# Claudio Cherubino's blogLife of a Googler

17Dec/081

## Project Euler in F# – Problem 55

As in the last post, in the description of Project Euler problem 55 there is a detailed step-by-step solution of the problem itself and we just have to write the F# code to perform the tasks.

The only thing that I really had to understand is the definition of Lychrel numbers:

If we take 47, reverse and add, 47 + 74 = 121, which is palindromic.

Not all numbers produce palindromes so quickly. For example,

349 + 943 = 1292,
1292 + 2921 = 4213
4213 + 3124 = 7337

That is, 349 took three iterations to arrive at a palindrome.

Although no one has proved it yet, it is thought that some numbers, like 196, never produce a palindrome. A number that never forms a palindrome through the reverse and add process is called a Lychrel number. Due to the theoretical nature of these numbers, and for the purpose of this problem, we shall assume that a number is Lychrel until proven otherwise. In addition you are given that for every number below ten-thousand, it will either (i) become a palindrome in less than fifty iterations, or, (ii) no one, with all the computing power that exists, has managed so far to map it to a palindrome. In fact, 10677 is the first number to be shown to require over fifty iterations before producing a palindrome: 4668731596684224866951378664 (53 iterations, 28-digits).

Surprisingly, there are palindromic numbers that are themselves Lychrel numbers; the first example is 4994.

How many Lychrel numbers are there below ten-thousand?

As usual, it is suggested to break down the problem into little pieces that can be easily solved with a few lines of code each.

First, we need a function to reverse an integer and another one to check whether a number is palindromic, i.e. it is equal to its reverse.

Then we define a function that will be used during each iteration to take a number and sum it with its reverse. This new number is the one that will be checked next for being a palindrome inside the isLychrel function.

If we found a palindrome then the number under testing is not a Lychrel, otherwise we can start the next iteration up to a maximum of 50 times. If we hit this limit then we can conclude the number is a Lychrel.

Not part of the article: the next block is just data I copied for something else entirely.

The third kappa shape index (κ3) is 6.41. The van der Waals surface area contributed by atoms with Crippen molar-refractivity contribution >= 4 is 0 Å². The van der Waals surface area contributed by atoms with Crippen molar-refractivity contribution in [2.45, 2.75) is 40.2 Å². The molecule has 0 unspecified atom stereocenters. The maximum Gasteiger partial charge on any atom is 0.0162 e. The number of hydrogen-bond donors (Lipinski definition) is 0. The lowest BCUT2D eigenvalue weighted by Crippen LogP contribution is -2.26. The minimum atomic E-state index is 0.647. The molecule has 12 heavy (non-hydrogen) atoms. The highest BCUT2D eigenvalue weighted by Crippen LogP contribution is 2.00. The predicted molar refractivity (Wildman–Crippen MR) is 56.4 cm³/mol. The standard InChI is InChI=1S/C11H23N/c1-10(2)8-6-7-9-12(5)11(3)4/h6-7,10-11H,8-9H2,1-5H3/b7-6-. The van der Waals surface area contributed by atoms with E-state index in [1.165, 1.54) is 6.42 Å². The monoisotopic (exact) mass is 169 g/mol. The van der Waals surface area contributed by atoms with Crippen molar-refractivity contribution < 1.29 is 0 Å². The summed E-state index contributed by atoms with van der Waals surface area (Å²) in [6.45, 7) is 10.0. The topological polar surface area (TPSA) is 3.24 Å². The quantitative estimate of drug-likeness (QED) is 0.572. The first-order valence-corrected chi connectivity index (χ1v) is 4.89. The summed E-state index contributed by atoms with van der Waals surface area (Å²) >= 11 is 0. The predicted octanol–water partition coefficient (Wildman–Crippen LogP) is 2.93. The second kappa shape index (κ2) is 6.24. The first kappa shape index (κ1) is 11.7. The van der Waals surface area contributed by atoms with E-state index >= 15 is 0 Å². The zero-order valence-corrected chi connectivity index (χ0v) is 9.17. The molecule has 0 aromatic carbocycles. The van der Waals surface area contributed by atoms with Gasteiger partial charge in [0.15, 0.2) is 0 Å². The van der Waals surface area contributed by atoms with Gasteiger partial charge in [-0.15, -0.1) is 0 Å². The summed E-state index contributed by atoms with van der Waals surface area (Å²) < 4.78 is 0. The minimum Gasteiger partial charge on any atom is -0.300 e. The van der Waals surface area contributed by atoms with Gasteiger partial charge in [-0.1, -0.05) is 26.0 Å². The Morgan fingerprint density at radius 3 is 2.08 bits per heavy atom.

We have now all the pieces required to answer the original question. Just take all numbers smaller then 10000, filter the Lychrel ones and count them:

#light

let reverse n =
n.ToString().ToCharArray()
|> Array.rev
|> Array.map (fun x -> x.ToString())
|> Array.reduce_left (^)
|> bigint.Parse

let isPalindromic n =
n = reverse n

n + reverse n

let isLychrel n =
let rec isLychrelIter n i =
match i with
| 50 -> true
| _ ->
if isPalindromic r then
false
else
isLychrelIter r (i+1)
isLychrelIter n 1

let answer = [1I .. 10000I]
|> Seq.filter (fun x -> isLychrel x)
|> Seq.length
8Oct/081

## Project Euler in F# – Problem 36

A number (in general a word) is palindromic when it can be read in the same way from left to right and in the opposite direction, i.e. it is "symmetrical".

According to the definition, a number can be palindromic when written in base10 and not palindromic in base2, but there are some numbers that are palindromic in both bases.

In Project Euler Problem 36 we have to find all these numbers between 1 and 1 million:

The decimal number, 585 = 10010010012 (binary), is palindromic in both bases.

Find the sum of all numbers, less than one million, which are palindromic in base 10 and base 2.

(Please note that the palindromic number, in either base, may not include leading zeros.)

To solve this problem we need two helper functions, one to check whether a number is palindromic and another one to convert a number from base10 to base2:

#light
open Microsoft.FSharp.Math

let isPalindromic n =
let chars = n.ToString().ToCharArray()
chars = Array.rev chars

let toBinary (n : BigInt) =
let rec toBinary1 a v =
match v with
| 0I -> a
| _ ->
let q,r = BigInt.DivMod (v,2I)
toBinary1 (r.ToString()::a) q
toBinary1 [] n |> List.reduce_left (^) |> BigInt.Parse

let euler36 = [1I .. 1000000I] |>
List.filter isPalindromic |>
List.filter (fun x -> x |> toBinary |> isPalindromic) |>
List.reduce_left (+)

The first function checks if a number is palindromic by converting it into an array of digits and checking if this array is equal to its reverse one.

Then we have the toBinary function that is based itself on an inner function called (with a lot of originality) toBinary1.

This recursive function uses the list a to store the remainders of the repeated divisions by 2, until the original number is over.

These digits, converted as strings, are joined with ^, the string concatenation operator and eventually the result is converted to a BigInt.

To find the answer to the problem we start with the list of all numbers between 1 and 1 million and take (filter) only the elements which are palindromic in base10.

After this first step, we filter the list again, this time keeping only those numbers that are palindromic when converted to base2.

The last step is the easiest, we only need to sum the numbers left to get the answer to the problem.